The third volume of T.S. Eliot’s letters shows the poet and critic in a period of transition. Readers of the unauthorized biographies by Lyndall Gordon and Peter Ackroyd tend to think of Eliot as either the effete Francophile of “Prufrock and Other Observations” or the austere self-professed “classicist in literature, royalist in politics, and anglo-catholic in religion” who wrote “Ash-Wednesday.”
Neither of these Eliots is especially visible in the present volume, though the latter rears his head occasionally, especially in letters to Father William Force Stead, the Anglican priest who baptized him in June 1927. Instead, we see Eliot treading uncertainly toward his conversion to the Church of England and devoting himself wholeheartedly to the task of editing the Criterion, the quarterly (and sometimes monthly) journal he founded in 1922 as a vehicle for “The Waste Land.”
Eliot was a consummate literary professional. Nowhere in this volume, more than two-thirds of which is devoted to his Criterion correspondence, does one detect that note of sunny earnestness one might associate with editors of avant-garde literary journals. A January 1926 letter to the critic and professor James Smith shows how much the publishing world has changed.
Smith, then a Cambridge undergraduate, had submitted to Eliot some poems in imitation of Alexander Pope. Eliot declared the poems better than his own emulation of the Wicked Wasp in the “Fire Sermon” section of “The Waste Land” (cut at Ezra Pound’s insistence), but urged Smith to destroy them.
Would the editor of any contemporary periodical devoted to what we are now forced to call formalist poetry (as opposed to bad prose sentences chopped into lines at random intervals) not gladly accept these apparently pitch-perfect pastiches? Probably the editor would be amazed that the young man had read Pope at all, much less mimicked him successfully.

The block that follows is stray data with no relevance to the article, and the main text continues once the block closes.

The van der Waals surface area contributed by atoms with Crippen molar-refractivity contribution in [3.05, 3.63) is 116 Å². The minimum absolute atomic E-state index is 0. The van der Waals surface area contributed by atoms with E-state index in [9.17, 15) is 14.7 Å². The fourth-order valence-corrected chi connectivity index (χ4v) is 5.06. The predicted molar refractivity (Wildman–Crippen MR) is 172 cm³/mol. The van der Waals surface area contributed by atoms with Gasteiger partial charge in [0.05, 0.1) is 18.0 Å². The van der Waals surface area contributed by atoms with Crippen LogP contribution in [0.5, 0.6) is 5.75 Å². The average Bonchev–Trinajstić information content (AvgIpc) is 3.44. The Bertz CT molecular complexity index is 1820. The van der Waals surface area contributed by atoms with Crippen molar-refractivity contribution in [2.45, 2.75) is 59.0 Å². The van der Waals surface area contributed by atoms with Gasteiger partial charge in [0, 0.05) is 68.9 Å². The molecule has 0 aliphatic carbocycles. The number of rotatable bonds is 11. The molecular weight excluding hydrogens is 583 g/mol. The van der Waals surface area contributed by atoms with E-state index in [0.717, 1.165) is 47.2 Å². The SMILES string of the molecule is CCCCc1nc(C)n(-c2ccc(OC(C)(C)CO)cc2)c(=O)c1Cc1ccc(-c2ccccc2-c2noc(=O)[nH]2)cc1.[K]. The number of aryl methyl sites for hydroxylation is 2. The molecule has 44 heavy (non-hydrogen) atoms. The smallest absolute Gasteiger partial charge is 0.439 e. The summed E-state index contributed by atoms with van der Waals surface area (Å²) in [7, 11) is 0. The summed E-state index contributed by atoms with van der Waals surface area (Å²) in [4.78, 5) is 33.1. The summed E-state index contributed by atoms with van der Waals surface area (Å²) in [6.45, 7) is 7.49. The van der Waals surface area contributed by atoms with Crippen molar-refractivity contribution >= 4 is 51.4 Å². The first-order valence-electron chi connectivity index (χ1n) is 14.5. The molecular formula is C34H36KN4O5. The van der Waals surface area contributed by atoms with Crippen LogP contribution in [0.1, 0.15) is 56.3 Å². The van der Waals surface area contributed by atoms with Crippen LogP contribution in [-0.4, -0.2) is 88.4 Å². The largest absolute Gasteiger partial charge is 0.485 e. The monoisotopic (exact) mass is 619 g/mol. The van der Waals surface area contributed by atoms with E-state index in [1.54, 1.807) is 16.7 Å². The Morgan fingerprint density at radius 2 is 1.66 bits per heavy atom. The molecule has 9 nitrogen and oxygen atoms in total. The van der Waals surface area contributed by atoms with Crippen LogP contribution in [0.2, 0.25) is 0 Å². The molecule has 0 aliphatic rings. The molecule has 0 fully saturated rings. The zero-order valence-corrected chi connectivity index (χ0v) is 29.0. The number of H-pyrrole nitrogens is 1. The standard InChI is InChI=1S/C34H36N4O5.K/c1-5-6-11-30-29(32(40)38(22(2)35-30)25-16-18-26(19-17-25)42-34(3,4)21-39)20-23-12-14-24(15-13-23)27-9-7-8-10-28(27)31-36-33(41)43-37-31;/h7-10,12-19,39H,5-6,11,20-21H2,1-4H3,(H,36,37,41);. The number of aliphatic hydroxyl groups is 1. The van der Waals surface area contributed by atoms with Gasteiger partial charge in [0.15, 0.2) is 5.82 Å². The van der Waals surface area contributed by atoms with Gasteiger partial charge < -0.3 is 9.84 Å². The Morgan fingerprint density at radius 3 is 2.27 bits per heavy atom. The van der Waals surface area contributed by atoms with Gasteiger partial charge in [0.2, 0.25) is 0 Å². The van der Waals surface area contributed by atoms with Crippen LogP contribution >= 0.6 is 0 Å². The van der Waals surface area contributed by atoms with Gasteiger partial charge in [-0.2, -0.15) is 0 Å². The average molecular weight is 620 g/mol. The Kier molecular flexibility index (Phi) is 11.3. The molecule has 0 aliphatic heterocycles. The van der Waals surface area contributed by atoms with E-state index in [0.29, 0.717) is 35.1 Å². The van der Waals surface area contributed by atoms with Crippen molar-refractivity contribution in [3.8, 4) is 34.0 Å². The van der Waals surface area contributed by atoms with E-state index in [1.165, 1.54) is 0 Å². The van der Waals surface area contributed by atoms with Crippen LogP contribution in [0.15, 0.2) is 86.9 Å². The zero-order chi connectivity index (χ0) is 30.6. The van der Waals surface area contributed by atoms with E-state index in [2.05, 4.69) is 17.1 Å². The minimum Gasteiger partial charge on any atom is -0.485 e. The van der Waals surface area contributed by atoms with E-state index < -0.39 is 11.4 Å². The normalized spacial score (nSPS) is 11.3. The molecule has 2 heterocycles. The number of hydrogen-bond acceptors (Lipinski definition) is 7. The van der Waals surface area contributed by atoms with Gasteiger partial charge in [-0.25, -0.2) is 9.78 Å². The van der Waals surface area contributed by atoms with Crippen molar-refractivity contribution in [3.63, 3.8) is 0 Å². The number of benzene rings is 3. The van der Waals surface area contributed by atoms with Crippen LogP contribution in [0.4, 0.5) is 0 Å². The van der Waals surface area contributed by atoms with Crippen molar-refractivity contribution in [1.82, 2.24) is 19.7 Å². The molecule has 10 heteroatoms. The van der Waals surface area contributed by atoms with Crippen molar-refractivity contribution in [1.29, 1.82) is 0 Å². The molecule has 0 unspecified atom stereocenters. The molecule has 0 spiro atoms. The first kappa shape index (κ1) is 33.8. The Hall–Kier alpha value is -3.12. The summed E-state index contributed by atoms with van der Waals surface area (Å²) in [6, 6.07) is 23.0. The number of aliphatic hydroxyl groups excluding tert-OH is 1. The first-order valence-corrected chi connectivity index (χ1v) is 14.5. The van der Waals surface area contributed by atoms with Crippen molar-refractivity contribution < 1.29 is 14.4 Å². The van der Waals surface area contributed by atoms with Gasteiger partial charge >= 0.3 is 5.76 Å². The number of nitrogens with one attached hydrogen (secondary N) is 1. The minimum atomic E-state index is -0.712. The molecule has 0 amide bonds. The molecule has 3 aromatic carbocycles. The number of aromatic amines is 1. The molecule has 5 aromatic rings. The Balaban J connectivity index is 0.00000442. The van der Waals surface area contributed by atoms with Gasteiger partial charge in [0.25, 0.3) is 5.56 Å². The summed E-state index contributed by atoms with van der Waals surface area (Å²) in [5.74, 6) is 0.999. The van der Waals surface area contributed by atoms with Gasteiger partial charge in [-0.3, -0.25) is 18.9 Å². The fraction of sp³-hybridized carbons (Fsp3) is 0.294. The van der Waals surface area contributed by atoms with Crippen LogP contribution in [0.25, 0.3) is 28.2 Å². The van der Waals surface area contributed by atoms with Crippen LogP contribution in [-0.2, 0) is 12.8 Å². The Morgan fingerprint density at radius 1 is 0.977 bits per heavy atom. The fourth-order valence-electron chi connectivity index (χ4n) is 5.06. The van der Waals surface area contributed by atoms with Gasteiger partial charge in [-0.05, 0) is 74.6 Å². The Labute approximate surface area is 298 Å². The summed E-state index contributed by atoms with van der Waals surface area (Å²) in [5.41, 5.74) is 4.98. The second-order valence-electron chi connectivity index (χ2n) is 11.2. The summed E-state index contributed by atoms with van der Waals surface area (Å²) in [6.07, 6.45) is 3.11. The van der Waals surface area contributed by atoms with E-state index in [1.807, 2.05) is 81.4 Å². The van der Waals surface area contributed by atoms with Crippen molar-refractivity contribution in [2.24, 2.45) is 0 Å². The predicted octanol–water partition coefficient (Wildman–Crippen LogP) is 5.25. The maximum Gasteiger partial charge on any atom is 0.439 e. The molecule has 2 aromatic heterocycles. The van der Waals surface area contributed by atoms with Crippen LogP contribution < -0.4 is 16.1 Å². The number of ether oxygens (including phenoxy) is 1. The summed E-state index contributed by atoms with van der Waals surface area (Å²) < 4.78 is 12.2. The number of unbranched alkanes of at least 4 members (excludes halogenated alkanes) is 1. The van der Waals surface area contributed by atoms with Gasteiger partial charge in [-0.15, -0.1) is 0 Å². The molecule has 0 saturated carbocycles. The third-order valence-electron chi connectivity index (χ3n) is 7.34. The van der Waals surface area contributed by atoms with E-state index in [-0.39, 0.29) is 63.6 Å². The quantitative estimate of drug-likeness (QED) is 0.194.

Eliot’s devotion to the Criterion does not seem to have come at the expense of his art. During the period covered by the present volume, he began composing “Sweeney Agnonistes,” his first foray into verse drama, a genre he never quite succeeded in reviving. In 1927, he also wrote one of his best short poems, “Journey of the Magi,” a Browningesque dramatic monologue in which one of the unnamed wise men mentioned in the second chapter of St. Matthew’s Gospel retells the story of his visit to Bethlehem.
In Eliot’s hands, the aforementioned journey becomes a clash between paganism, “the old dispensation” represented by the three kings for whom “this Birth / Was hard and bitter agony,” and Christianity. Unfortunately, the letters shed very little light on the composition of this poem. Eliot does mention in an October 1927 note to his mother that the American philosopher Horace Kallen complained about the poem’s Near Eastern geography: “There are no snow mountains anymore about, it appears.” “The poem,” he wryly adds, “has sold very well.”
One is not left with the sense, as one is with the letters of Henry James or George Santayana, that Eliot was composing these letters with an eye on posterity. Indeed, Eliot himself disliked reading other people’s letters and the idea of other people reading his, as he indicated in another letter to his mother. As with the letters of James Joyce and Kingsley Amis, most of Eliot’s correspondence strikes one as decidedly ad hoc. The fairly low incidence of rhapsodic flight on display makes the letters especially insightful about the life itself.
Given the fact that an authorized biography of Eliot is yet to appear, and, at least if his wishes are respected, unlikely ever to appear, the ongoing publication of the letters (the last volume appeared in 2009) should be a cause for scholarly celebration. If the third volume, which covers one admittedly correspondence-heavy year of Eliot’s life, took three years to produce, then at the present rate, it will be at least another decade and a half before the entire collection becomes available, and even that estimate is feasible only if the quantity of Eliot’s correspondence decreased by at least 60 percent starting in 1927.
Still, a snaillike pace is not necessarily a lackadaisical one. Editor John Haffenden provides detailed explanatory notes, translations of letters written in foreign languages, two lengthy indexes, and short biographies of Eliot’s 70 some correspondents, a Who’s Who of 20th-century British and American literature that includes Bertrand Russell, R.G. Collingwood, Virginia Woolf, Conrad Aiken, Ezra Pound, Robert Graves and W.H. Auden.
• Matthew Walther is a writer living in Marquette, Mich.
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